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Between 10 and 20 million U.S. children have chronic health conditions (J.M. Perrin 1985). Most of these conditions are relatively mild and interfere little with normal activities, but approximately 1%-2% of children have conditions that have an impact on their daily lives (J.M. Perrin 1985). Chronic illnesses are illnesses of long duration or illnesses whose consequences are of long duration (J.M. Perrin 1985). More specifically, they are conditions that interfere with daily functioning for more than 3 months in a year, lead to hospitalization for more than 1 month in a year, or are expected to do either of these (J.M. Perrin 1985). Unlike adult illnesses, which are few in number and relatively common (e.g., arthritis, hypertension, and diabetes), there are many childhood chronic illnesses, and each of these is relatively rare.

Pediatric physical illnesses have become more prevalent in recent years. This rise is a result of increased life expectancy among children with chronic illnesses such as cystic fibrosis; improved survival rates among infants who are premature or of very low birth weight; and the emergence of new illnesses, such as AIDS, that can affect children (R.J.

Thompson and Gustafson 1996). Contributors to improved health and prognosis for these children include advances in the behavioral sciences surrounding the understanding and treatment of disruptive behavior, anxiety, and depressive disorders, as well as availability of manual-based treatments and medications such as the selective serotonin reuptake inhibitors (SSRIs). More than 90% of children with significant physical disorders are likely to survive into adulthood (R.J. Thompson and Gustafson 1996). This improved prognosis has fostered increasing interest in understanding the factors affecting adaptation and resiliency.

Childhood illnesses affect daily functioning via the direct medical effects of the illness, such as restrictions on a child's physical development and on abilities to engage in accustomed and expected activities. In addition, children may develop emotional and behavioral responses to the illness, including maladaptive coping strategies, which may last hours, days, months, or years. In addition, most chronic illnesses require intermittent pediatric services, such as for diagnosis, routine checkups, and medical crises. Physical illnesses can impinge on a child's health-related quality of life as a direct result of the disease state or as a result of a change in functional status or psychosocial functioning. These illnesses and their treatments may also cause physical pain and discomfort.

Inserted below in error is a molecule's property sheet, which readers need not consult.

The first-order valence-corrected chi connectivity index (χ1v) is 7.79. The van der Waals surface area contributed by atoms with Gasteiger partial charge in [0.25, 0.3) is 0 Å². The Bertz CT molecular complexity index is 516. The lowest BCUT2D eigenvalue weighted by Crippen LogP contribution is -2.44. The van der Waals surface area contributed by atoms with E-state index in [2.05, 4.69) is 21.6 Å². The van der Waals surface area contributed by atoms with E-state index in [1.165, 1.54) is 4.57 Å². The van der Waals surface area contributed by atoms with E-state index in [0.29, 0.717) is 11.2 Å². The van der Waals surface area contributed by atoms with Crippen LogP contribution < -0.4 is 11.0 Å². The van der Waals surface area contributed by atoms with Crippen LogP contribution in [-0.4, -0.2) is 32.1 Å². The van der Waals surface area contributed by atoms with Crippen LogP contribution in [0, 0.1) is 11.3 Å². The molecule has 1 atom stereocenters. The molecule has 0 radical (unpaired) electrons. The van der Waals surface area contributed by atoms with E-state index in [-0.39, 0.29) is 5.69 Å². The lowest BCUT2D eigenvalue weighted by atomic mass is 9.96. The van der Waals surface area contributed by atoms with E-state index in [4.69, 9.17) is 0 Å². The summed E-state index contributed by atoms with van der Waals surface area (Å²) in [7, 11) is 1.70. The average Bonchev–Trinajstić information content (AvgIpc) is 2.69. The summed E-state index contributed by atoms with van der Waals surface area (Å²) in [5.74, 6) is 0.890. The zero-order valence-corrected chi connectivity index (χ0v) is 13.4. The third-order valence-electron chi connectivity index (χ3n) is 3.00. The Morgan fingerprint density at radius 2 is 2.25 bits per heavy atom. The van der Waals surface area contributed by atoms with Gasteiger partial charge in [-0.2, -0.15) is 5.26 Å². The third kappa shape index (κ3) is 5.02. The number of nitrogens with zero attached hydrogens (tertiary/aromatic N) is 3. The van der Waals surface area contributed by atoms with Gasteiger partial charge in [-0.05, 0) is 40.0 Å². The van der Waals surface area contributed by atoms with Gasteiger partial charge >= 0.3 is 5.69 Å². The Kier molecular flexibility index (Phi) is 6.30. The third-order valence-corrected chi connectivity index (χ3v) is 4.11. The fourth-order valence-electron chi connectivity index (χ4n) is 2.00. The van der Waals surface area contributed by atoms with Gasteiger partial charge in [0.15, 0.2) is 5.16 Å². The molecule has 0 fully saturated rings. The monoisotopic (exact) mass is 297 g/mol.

Much of the existing literature on the ways in which children and families respond to the demands of a chronic childhood illness has focused on evaluating coping responses. A coping response has been defined as an intentional physical or mental action, initiated in response to a perceived stressor, that is directed toward external circumstances or an internal state (Lazarus and Folkman 1984). In contrast, a stress response is a spontaneous emotional or behavioral reaction, and not a deliberate attempt to manage a situation. A coping goal is the objective or intent of a coping response, usually stress reduction or reduction of the negative impacts of a stressor (Lazarus and Folkman 1984).

In this chapter, we address the many factors that influence children's abilities to adapt to general medical conditions. The emphasis is on understanding how children's coping styles and developmental levels shape their emotional and behavioral responses to physical illness. Additional risk factors that have been linked to distress include history of medical procedures, child anxiety, parent anxiety, and parent interaction style. A thorough understanding of these factors can enable consultants to anticipate children's adjustment difficulties and to intervene effectively.

How To Win Your War Against Anxiety Disorders

How To Win Your War Against Anxiety Disorders

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